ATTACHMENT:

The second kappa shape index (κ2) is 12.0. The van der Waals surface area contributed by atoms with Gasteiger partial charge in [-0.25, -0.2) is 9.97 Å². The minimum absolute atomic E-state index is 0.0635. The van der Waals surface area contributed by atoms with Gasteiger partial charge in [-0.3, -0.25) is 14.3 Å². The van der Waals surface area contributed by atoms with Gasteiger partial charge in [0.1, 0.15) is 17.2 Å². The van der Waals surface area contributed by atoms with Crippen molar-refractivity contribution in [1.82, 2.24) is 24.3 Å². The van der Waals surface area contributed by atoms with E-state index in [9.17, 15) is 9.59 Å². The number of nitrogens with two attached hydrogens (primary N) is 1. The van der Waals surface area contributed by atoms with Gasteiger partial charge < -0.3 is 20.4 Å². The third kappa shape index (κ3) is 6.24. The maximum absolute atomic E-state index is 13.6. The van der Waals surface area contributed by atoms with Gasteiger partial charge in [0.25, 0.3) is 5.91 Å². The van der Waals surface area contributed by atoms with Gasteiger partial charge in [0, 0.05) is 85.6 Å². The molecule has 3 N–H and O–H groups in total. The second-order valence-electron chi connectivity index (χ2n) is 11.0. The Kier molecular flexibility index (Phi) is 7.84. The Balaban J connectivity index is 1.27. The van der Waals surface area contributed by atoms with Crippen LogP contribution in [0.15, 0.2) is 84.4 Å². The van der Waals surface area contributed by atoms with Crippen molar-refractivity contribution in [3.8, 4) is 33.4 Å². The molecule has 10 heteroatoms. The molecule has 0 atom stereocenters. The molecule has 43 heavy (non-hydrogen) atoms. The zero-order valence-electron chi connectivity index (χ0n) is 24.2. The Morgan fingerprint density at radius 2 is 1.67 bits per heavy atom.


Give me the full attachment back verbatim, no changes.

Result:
The second kappa shape index (κ2) is 12.0. The van der Waals surface area contributed by atoms with Gasteiger partial charge in [-0.25, -0.2) is 9.97 Å². The minimum absolute atomic E-state index is 0.0635. The van der Waals surface area contributed by atoms with Gasteiger partial charge in [-0.3, -0.25) is 14.3 Å². The van der Waals surface area contributed by atoms with Gasteiger partial charge in [0.1, 0.15) is 17.2 Å². The van der Waals surface area contributed by atoms with Crippen molar-refractivity contribution in [1.82, 2.24) is 24.3 Å². The van der Waals surface area contributed by atoms with E-state index in [9.17, 15) is 9.59 Å². The number of nitrogens with two attached hydrogens (primary N) is 1. The van der Waals surface area contributed by atoms with Gasteiger partial charge < -0.3 is 20.4 Å². The third kappa shape index (κ3) is 6.24. The maximum absolute atomic E-state index is 13.6. The van der Waals surface area contributed by atoms with Gasteiger partial charge in [0.25, 0.3) is 5.91 Å². The van der Waals surface area contributed by atoms with Gasteiger partial charge in [0, 0.05) is 85.6 Å². The molecule has 3 N–H and O–H groups in total. The second-order valence-electron chi connectivity index (χ2n) is 11.0. The Kier molecular flexibility index (Phi) is 7.84. The Balaban J connectivity index is 1.27. The van der Waals surface area contributed by atoms with Crippen LogP contribution in [0.15, 0.2) is 84.4 Å². The van der Waals surface area contributed by atoms with Crippen molar-refractivity contribution in [3.8, 4) is 33.4 Å². The molecule has 10 heteroatoms. The molecule has 0 atom stereocenters. The molecule has 43 heavy (non-hydrogen) atoms. The zero-order valence-electron chi connectivity index (χ0n) is 24.2. The Morgan fingerprint density at radius 2 is 1.67 bits per heavy atom.